As proof that the Summer Hill Festival is in the right place, the mayor noted that the European Union named Tirana as the EU’s Youth Capital for this. He also named several VIPs with Albanian roots, from the late comedian John Belushi to the late Mother Teresa, now known as Saint Teresa of Calcutta.

“Dua Lipa and her festival do just as much, if not more, in promoting a nation that punches above its weight,” Veliaj said.

Dre & Vidal Sell Publishing Catalog to HarbourView

Alternative asset management company HarbourView Equity Partners announced Tuesday that it has acquired the publishing catalog of songwriting and production duo Andre Harris and Vidal Davis, better known as Dre & Vidal. Deal terms were not disclosed.

Dre & Vidal have written songs and produced for major artists including Jamie Foxx, Kanye West, Justin Bieber, Musiq Soulchild, Robin Thicke, Fantasia and Charlie Wilson. Some of their biggest Hot 100 hits include “Caught Up” by Usher, “Yo (Excuse Me Miss)” by Chris Brown, “Oh” by Ciara, and “The Way” by Jill Scott.

HarbourView, founded by Sherrese Clarke Soares, launched seven months ago and has acquired 30 catalogs so far. Most recently, the company purchased Latin superstar Luis Fonsi‘s catalog.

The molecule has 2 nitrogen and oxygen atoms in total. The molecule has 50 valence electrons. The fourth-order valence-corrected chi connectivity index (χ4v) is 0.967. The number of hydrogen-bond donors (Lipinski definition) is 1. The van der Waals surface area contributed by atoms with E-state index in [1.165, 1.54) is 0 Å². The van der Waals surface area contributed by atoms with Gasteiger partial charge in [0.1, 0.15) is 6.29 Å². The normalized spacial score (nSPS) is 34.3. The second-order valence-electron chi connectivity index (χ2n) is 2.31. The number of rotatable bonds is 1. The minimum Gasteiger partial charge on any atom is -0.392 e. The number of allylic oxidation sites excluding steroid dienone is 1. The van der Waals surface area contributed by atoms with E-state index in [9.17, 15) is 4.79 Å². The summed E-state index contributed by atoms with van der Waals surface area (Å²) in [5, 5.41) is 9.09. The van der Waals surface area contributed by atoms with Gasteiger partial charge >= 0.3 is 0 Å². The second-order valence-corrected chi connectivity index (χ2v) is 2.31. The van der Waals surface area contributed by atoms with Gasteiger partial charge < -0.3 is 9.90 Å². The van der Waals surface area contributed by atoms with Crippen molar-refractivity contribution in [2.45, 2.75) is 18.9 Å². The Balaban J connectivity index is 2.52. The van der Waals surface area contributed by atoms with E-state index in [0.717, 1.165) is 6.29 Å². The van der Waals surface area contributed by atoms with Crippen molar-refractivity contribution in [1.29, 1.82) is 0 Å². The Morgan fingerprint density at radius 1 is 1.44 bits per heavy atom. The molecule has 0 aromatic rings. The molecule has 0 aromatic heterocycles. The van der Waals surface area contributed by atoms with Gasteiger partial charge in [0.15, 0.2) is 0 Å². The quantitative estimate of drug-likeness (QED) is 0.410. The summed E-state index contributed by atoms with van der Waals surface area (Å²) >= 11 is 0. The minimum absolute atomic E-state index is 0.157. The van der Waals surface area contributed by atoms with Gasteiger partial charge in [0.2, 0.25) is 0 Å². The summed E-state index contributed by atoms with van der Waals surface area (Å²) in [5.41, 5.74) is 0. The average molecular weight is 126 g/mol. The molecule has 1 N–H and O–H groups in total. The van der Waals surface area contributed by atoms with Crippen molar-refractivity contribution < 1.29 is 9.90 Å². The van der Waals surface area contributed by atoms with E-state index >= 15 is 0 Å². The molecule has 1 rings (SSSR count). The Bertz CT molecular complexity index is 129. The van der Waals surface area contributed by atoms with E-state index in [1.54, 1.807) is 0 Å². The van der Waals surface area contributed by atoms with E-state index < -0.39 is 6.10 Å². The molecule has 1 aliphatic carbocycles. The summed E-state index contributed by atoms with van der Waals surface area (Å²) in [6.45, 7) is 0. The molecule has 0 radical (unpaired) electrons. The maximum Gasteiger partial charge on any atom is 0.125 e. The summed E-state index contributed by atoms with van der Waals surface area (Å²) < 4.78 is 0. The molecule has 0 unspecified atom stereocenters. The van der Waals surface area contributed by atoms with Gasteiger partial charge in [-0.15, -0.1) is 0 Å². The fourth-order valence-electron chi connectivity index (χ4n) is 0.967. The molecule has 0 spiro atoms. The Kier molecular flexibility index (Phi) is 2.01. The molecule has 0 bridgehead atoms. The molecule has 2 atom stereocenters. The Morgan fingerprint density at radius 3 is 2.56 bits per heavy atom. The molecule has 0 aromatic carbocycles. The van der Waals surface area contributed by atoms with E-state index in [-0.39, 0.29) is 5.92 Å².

DLA Piper served as legal counsel to HarbourView in the transaction. Dre & Vidal were represented by the Law Office of Brad A. Rubens, LLC.

Vidal opened up to You Know I Got Soul in 2012 and explained how he and Dre became a duo, “Me and Andre knew each other just from the musician scene in Philly and two of our uncles are best friends. My uncle was the music director for Phyllis Hyman, for the Winans, and just various artists. Those two were together; Andre’s brother played the bass with Andre’s uncle for the Winans. We kinda linked up during rehearsals here and there, and then we just started hanging out when we were teens.”

And speaking on breaking outside of the neo-soul genre they had been known for, he added, “We had a point where we were just stagnated as just being neo-soul producers. We just wanted to let everybody know that it wasn’t the case. We wanted to step outside the box even though we had been doing a lot of stuff, people just didn’t know it. The first thing that kinda made everybody say “Oh man!” was ‘Oh’ for Ciara. After we did that song, it was like “Uh oh”.

Radio Trade Group Seeks to Use Music Modernization Act Against ASCAP & BMI

The Radio Licensing Music Committee, which represents radio stations across the country, is taking a new tactic in its ongoing battle over songwriter royalties.